It is with great pleasure that we present the Jane Addams Children’s Book Award in the Younger Children’s category to author Amy Lee-Tai.

It is with great pleasure that we present the Jane Addams Children’s Book Award to illustrator Felicia Hoshino.

Weedflower

Remarks by Susan C. Griffith
Jane Addams Children’s Book Award Ceremony
October 19, 2007

Weedflower by Cynthia Kadohata, published by Atheneum Books for Young Readers, an imprint of Simon & Schuster Children’s Publishing, is the winner of the Jane Addams Children’s Book Award in the Books for Older Children category. 

It’s early December 1941.  Twelve-year-old Sumiko rushes home to her hardworking family’s flower farm waving a prized invitation to a classmate’s birthday party. In painful foreshadowing of the heartbreak and injustice all Japanese Americans will soon face, Sumiko is turned away from the party. 

Thrown off balance early in life by the death of her parents, Sumiko and her little brother are now firmly rooted in the family of their Uncle, Auntie, grandfather and older cousins.  Life revolves around the routines of the flower farm and the family rituals that nurture growth in everyday life.  All is lost when the United States declares war on Japan:  The government arrests Grandfather and Uncle and ships Auntie, the cousins, Sumiko and her brother to Poston, an internment camp on the Mohave Indian reservation.

At Poston, like thousands of others in the camp, Sumiko faces dust, heat, confinement and boredom. Adrift, she draws on memories of her grandfather’s stories to spur her to purposeful action. She irrigates and cultivates a plot of ground, plants seeds that she has carried from home, and grows weedflowers, the common stock-flower she loves so dearly.  Grown-ups are worried about the loss of discipline among the children. But when the adults talk about her, they just joke, “All Sumiko cares about is dirt.” 

But Sumiko’s life is more than what the grown-ups observe.  In a chance encounter outside the confines of the camp, she meets Frank, a Mohave boy. In secret, Sumiko and Frank form a friendship—one that Sumiko must nurture as carefully as her flowers, one that pushes her to new understandings of herself and of a world that seems not to care about her or her dreams.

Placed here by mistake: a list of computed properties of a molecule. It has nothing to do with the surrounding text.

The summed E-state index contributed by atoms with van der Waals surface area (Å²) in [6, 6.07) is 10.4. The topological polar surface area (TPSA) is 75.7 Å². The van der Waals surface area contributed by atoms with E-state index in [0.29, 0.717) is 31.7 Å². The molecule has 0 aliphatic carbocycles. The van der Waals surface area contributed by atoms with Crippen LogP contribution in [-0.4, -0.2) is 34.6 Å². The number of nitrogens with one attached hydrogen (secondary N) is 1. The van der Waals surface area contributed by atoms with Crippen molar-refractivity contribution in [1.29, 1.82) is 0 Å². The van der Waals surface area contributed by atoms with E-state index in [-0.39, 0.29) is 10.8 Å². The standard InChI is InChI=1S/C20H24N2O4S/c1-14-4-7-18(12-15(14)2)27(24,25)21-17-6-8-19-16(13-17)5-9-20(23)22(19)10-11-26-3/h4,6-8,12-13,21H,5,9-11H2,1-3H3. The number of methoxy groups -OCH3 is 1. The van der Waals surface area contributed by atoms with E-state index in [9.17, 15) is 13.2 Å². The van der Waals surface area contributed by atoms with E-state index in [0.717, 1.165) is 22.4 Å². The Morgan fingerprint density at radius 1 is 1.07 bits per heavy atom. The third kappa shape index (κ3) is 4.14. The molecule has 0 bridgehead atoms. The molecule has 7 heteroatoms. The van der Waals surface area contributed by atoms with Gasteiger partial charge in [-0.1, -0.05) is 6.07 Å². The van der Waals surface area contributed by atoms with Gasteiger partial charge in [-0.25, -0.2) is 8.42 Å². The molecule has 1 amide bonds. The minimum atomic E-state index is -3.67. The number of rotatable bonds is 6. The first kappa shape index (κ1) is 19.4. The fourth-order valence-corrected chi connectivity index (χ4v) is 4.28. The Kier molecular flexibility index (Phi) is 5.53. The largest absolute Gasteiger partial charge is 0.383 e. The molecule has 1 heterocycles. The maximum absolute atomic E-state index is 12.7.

In creating a story of the Japanese Internment through Sumiko’s eyes, Cynthia Kadohata blends fact and fiction to create a novel that portrays the cruel loss of the purposeful and productive lives of Japanese-American citizens and the Mohave people. The author’s thorough research and empathetic imagination give life to Sumiko, herself a weedflower whose beauty springs from her hardy and artful survival in an environment designed to destroy it. She proves that in the human spirit, as in nature, nothing and no one is a weed. 

The Jane Addams Children’s Book Award Committee is honored to present the Award to the winner in the Books for Older Children category, Cynthia Kadohata. Congratulations.

Two books won honors in the Books for Younger Children Category. 

Crossing Bok ChittoRemarks by Eliza T. Dresang
Jane Addams Children’s Book Award Ceremony

October 19, 2007

We are bound for the Promise Land!
Oh, who will come and go with me?
We will come and go with you
We are bound for the Promised Land!

This refrain resounds throughout the 2007 Jane Addams Children’s Book Award Honor Book, Crossing Bok Chitto: A Choctaw Tale of Friendship & Freedom, told in written form by nationally recognized Choctaw storyteller, Tim Tingle, illustrated by Jeanne Rorex Bridges, an award-winning artist, and published by Cinco Puntos press.

TIm TIngleThis traditional Choctaw story starts when Martha Tom, a young Indian girl, crosses the River Bok Chitto the boundary between free and slave territory in search of blackberries for her mother’s wedding preparations and witnesses the singing of this refrain in a forbidden slave gathering, deep in the Mississippi woods. The refrain rings in Martha’s mind as she steals back across the river many times, using stones hidden beneath the water but seeming to walk on the surface. Over time she becomes a close friend of Little Mo, a black boy her age, whose father leads these welcoming but forbidden worship services.

But the night that Little Mo learns his mother has been sold and enlists Martha and the other Indian women’s help miraculously to lead his seven-member family to safety and freedom on the Choctaw side of Bok Chitto, the very immediate and concrete meaning of the Promised Land becomes clear.  Martha’s singing of the refrain in Choctaw as the family crosses Bok Chitto symbolizes the friendship of the two peoples and how they worked together courageously and non-violently to break a cycle of fear and subjugation.